About Me, Holidays, Motherhood, Stay-At-Home-Motherhood, Thoughts On...

Mom With a Capital “M”

Last year on Mother’s Day, I was so new to the whole motherhood thing that I described it as feeling like I knew I was a mother, but I didn’t feel like a “Mom with a capital M” yet. Sure, I’d managed to keep us all alive for a few weeks, but I was in the thick of that first adjustment to new parenthood, and when asked to describe myself in those first few months after giving birth to Raven, I still found myself for the first month or two going by my standard introduction with just a slight adjustment at the end when my brain fog finally cleared up: “Hi, I’m Torrie, married to the awesome and wonderful Matt, and I teach 7th graders. Oh…and I just had a baby girl.”

It’s not that I forgot that I was a mom—it was just that it was so new that it was both constantly on my mind yet not quite assimilated with my overall sense of identity yet.

Funny how much changes in a year.

Now, it’s the teacher thing that comes last in my introduction, with the husband-and-kid thing taking front and center stage (as I want it to). For awhile, I had talked to Matt about my fears of quitting teaching because I felt like I was losing a major part of my identity and that I worried people would just see me as a stay-at-home mom and that they might not realize what other talents and passions I had.

Like I said before, it’s funny how much changes.

It’s not that the other parts of me (like my passion for writing or all the energy I pour into teaching) is gone, it’s just that it’s become a lesser focus. My heart is now, more than ever, at home, and it was a thrilling thing this Mother’s Day to realize that in just 4 short-and-yet-excruciatingly-long weeks, I will be opening up a new chapter of my life:

The Mom (with a capital “M”) Chapter.

Not that I think you need to stay at home with your kids to be a Mom with a capital M. I don’t know when that particular identity shift happened for me, actually, but through the constant repetition of regular feedings, changings, bedtime routines, and triumphant milestones, I finally realized one day several months in that I was a MOM, with all the glorious and hard and exuberant and frustrating and wonderful things that come along with that.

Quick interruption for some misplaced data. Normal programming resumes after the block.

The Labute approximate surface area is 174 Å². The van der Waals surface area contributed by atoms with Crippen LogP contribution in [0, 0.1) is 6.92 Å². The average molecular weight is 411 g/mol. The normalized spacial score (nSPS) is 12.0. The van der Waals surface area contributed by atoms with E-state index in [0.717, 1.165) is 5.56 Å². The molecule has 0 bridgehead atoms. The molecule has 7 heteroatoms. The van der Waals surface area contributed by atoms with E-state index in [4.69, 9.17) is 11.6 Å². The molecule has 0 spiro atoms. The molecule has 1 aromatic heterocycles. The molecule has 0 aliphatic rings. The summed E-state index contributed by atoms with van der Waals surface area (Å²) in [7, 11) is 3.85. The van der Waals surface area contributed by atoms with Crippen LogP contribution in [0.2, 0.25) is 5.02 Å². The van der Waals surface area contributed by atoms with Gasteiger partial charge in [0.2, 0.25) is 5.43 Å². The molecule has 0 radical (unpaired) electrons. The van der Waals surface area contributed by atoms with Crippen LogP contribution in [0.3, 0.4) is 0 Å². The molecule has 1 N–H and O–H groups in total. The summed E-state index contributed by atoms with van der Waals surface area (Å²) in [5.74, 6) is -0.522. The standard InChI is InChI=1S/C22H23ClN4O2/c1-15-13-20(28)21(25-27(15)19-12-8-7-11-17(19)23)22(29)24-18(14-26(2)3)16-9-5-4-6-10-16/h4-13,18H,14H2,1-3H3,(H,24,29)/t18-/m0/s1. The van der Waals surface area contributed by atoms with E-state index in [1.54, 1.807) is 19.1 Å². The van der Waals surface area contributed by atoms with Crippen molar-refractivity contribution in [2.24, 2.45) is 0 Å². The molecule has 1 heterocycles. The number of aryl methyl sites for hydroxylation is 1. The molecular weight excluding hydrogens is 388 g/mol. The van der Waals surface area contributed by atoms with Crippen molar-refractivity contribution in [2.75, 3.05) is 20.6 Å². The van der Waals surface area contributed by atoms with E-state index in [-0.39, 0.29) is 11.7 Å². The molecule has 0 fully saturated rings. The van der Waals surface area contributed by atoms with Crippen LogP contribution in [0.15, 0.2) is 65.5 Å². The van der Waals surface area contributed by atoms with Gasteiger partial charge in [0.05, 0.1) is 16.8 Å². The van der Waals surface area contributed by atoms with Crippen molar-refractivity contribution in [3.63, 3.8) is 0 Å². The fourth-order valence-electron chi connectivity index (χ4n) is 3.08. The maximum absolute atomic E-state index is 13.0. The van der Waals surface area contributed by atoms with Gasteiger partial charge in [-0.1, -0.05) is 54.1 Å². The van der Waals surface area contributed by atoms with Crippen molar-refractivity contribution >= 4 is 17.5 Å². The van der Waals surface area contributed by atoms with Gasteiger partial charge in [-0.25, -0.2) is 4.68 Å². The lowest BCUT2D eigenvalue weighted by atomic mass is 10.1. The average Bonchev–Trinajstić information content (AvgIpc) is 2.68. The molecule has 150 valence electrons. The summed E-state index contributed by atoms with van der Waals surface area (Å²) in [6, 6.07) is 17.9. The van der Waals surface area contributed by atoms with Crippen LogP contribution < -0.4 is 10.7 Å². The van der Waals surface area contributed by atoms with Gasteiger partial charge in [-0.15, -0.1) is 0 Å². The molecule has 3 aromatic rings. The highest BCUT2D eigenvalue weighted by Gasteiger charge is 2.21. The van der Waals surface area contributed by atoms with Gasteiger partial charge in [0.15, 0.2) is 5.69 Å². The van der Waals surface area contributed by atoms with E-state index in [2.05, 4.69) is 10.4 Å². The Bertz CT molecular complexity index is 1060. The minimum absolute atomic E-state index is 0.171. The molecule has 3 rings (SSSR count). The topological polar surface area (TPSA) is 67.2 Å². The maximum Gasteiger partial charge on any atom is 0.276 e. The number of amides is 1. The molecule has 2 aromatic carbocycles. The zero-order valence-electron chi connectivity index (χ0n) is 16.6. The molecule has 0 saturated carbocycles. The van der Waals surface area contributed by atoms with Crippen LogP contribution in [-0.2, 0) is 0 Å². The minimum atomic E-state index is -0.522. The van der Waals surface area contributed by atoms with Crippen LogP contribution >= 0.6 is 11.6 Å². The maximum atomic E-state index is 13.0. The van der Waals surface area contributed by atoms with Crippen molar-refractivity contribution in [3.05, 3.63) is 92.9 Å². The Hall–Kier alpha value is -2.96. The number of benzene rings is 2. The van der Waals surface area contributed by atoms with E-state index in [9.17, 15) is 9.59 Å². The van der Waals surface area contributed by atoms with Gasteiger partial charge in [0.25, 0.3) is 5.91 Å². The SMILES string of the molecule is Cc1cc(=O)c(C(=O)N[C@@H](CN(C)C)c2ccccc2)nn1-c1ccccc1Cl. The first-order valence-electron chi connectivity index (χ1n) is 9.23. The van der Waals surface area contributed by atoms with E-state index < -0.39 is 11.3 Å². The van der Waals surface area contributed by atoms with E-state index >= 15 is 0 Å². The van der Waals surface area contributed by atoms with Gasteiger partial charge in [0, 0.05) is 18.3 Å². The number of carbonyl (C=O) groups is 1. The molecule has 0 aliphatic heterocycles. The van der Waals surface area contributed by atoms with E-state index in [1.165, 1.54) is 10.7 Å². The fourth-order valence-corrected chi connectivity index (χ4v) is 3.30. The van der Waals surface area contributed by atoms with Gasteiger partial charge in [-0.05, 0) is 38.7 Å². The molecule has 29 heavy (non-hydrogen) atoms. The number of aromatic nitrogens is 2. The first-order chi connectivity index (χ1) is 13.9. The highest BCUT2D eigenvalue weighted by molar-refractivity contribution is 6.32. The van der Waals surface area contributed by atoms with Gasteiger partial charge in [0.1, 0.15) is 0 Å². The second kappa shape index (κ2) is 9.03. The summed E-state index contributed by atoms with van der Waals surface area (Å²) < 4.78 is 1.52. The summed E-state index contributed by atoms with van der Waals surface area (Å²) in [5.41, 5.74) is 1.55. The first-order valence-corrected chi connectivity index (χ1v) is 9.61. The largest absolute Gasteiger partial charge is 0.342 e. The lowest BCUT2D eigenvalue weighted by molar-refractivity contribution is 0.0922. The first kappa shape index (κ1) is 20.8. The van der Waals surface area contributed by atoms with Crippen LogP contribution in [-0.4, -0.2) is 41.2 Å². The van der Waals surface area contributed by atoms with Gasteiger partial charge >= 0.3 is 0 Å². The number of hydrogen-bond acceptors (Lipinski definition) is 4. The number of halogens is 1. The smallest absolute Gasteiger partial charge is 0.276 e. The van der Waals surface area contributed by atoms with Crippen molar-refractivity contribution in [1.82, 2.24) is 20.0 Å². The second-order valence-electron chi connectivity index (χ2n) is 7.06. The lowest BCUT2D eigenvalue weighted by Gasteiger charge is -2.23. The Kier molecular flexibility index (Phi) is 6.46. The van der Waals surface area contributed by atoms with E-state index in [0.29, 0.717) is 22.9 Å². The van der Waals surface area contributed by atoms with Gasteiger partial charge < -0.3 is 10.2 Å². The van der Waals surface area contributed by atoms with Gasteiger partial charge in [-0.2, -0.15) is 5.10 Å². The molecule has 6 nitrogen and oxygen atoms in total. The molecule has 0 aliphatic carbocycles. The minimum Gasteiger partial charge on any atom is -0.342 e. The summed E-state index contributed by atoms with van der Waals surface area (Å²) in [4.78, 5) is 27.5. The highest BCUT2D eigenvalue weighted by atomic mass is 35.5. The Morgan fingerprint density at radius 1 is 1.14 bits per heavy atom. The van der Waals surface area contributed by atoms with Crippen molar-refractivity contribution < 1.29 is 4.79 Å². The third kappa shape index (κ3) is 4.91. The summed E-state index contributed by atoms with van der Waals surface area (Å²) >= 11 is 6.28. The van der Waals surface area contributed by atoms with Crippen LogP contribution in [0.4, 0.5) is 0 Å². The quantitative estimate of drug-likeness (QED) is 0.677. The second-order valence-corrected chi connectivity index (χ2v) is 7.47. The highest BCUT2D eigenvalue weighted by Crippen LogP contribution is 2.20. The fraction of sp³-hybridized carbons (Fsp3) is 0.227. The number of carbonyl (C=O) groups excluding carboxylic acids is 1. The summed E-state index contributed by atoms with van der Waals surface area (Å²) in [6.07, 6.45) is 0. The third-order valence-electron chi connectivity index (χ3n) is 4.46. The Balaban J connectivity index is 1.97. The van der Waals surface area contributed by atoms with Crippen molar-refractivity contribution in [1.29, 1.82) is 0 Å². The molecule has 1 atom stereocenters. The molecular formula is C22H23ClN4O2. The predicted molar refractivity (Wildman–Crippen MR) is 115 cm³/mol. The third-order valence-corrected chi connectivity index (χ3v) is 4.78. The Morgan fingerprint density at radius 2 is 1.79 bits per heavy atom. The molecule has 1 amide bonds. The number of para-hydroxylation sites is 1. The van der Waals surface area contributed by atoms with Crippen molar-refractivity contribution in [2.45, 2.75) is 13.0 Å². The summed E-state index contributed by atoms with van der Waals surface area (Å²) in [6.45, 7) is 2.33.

I no longer worry about people seeing me as “just a mom”—I now think, “I want everyone to know that I am a MOM—a woman who is giving her all, every day, to care for her daughter with the fierceness of love that only a parent can understand. I want everyone to know that I put my parenthood and wife-hood first in my life, and that I’ve finally realized that all those other things–while great–are secondary in importance.”
(In fact, even though I am still a full-time employed teacher, there have been several conversations where I haven’t even brought up my job, which is something that never would have happened before.)

I used to have so much fear that I wouldn’t be the mother I wanted to be, that I would never feel deserving of the title of “Mom.” And sure, I still have my days where I wonder if I’m doing the best I can or if I should be making different decisions or if I’ll somehow end up screwing it all up.

But on most days, I don’t have that fear anymore. I just try and take each day and soak it all in, from the good (delicious baby giggles after a game of chase or a particularly sweet snuggle before bedtime) with the hard (the pain of watching her be in pain from a nasty diaper rash) and the frustrating-bordering-on-funny (her peeing everywhere just as I’ve gone through the whole diapering routine, which has been made much more complicated lately by the nurse’s latest instructions).

I take it all, and I love it. I learn from it.

And I can’t wait for the opportunity for it to be my life, day in and day out.

So there you go, Past Me —

It’s really happened.

You’re a Mom.

And you love it.

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